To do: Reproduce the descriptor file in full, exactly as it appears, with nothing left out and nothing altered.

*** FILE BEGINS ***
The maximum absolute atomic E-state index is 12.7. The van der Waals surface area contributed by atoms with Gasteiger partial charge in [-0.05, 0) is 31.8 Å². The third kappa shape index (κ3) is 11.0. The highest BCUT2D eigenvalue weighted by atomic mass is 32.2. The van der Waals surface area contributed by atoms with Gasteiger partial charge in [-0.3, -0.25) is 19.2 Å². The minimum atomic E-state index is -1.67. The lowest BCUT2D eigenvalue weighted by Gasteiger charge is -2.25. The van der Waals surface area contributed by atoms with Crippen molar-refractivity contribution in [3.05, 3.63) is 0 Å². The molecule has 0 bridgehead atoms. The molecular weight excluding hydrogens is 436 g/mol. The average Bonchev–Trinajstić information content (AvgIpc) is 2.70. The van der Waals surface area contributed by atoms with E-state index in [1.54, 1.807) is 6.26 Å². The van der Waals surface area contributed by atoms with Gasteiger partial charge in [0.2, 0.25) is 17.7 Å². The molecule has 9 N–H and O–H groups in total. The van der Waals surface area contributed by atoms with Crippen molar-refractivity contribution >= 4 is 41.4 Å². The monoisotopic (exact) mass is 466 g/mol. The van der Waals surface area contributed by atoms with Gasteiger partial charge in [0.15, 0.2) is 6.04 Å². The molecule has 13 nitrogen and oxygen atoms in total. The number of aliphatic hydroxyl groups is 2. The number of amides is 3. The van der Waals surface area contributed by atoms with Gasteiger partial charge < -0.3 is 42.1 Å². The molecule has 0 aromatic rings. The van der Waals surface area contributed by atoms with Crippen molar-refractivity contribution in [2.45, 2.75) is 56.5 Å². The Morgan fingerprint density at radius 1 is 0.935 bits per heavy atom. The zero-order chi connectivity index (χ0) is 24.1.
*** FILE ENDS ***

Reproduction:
The maximum absolute atomic E-state index is 12.7. The van der Waals surface area contributed by atoms with Gasteiger partial charge in [-0.05, 0) is 31.8 Å². The third kappa shape index (κ3) is 11.0. The highest BCUT2D eigenvalue weighted by atomic mass is 32.2. The van der Waals surface area contributed by atoms with Gasteiger partial charge in [-0.3, -0.25) is 19.2 Å². The minimum atomic E-state index is -1.67. The lowest BCUT2D eigenvalue weighted by Gasteiger charge is -2.25. The van der Waals surface area contributed by atoms with Crippen molar-refractivity contribution in [3.05, 3.63) is 0 Å². The molecule has 0 bridgehead atoms. The molecular weight excluding hydrogens is 436 g/mol. The average Bonchev–Trinajstić information content (AvgIpc) is 2.70. The van der Waals surface area contributed by atoms with E-state index in [1.54, 1.807) is 6.26 Å². The van der Waals surface area contributed by atoms with Gasteiger partial charge in [0.2, 0.25) is 17.7 Å². The molecule has 9 N–H and O–H groups in total. The van der Waals surface area contributed by atoms with Crippen molar-refractivity contribution >= 4 is 41.4 Å². The monoisotopic (exact) mass is 466 g/mol. The van der Waals surface area contributed by atoms with Gasteiger partial charge in [0.15, 0.2) is 6.04 Å². The molecule has 13 nitrogen and oxygen atoms in total. The number of aliphatic hydroxyl groups is 2. The number of amides is 3. The van der Waals surface area contributed by atoms with Gasteiger partial charge < -0.3 is 42.1 Å². The molecule has 0 aromatic rings. The van der Waals surface area contributed by atoms with Crippen molar-refractivity contribution in [2.45, 2.75) is 56.5 Å². The Morgan fingerprint density at radius 1 is 0.935 bits per heavy atom. The zero-order chi connectivity index (χ0) is 24.1.